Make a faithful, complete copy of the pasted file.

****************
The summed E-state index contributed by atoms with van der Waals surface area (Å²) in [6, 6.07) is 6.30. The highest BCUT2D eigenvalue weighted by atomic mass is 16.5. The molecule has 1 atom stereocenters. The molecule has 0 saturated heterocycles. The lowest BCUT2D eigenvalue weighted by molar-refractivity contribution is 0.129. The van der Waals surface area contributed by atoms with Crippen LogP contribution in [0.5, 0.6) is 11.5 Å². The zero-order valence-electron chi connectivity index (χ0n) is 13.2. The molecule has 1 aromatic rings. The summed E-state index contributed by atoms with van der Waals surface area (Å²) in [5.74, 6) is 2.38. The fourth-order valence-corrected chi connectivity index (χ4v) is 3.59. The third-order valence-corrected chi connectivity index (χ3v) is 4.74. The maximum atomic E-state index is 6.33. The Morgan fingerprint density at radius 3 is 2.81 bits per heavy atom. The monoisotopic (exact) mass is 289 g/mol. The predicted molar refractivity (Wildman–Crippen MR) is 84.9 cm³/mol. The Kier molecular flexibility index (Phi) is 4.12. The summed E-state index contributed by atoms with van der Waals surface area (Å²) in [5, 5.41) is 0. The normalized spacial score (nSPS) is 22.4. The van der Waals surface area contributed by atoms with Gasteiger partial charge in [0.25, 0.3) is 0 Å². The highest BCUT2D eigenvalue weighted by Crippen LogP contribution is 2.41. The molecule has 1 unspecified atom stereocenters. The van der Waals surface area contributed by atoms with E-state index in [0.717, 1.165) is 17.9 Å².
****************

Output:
The summed E-state index contributed by atoms with van der Waals surface area (Å²) in [6, 6.07) is 6.30. The highest BCUT2D eigenvalue weighted by atomic mass is 16.5. The molecule has 1 atom stereocenters. The molecule has 0 saturated heterocycles. The lowest BCUT2D eigenvalue weighted by molar-refractivity contribution is 0.129. The van der Waals surface area contributed by atoms with Crippen LogP contribution in [0.5, 0.6) is 11.5 Å². The zero-order valence-electron chi connectivity index (χ0n) is 13.2. The molecule has 1 aromatic rings. The summed E-state index contributed by atoms with van der Waals surface area (Å²) in [5.74, 6) is 2.38. The fourth-order valence-corrected chi connectivity index (χ4v) is 3.59. The third-order valence-corrected chi connectivity index (χ3v) is 4.74. The maximum atomic E-state index is 6.33. The Morgan fingerprint density at radius 3 is 2.81 bits per heavy atom. The monoisotopic (exact) mass is 289 g/mol. The predicted molar refractivity (Wildman–Crippen MR) is 84.9 cm³/mol. The Kier molecular flexibility index (Phi) is 4.12. The summed E-state index contributed by atoms with van der Waals surface area (Å²) in [5, 5.41) is 0. The normalized spacial score (nSPS) is 22.4. The van der Waals surface area contributed by atoms with Gasteiger partial charge in [0.25, 0.3) is 0 Å². The highest BCUT2D eigenvalue weighted by Crippen LogP contribution is 2.41. The molecule has 1 unspecified atom stereocenters. The van der Waals surface area contributed by atoms with E-state index in [0.717, 1.165) is 17.9 Å².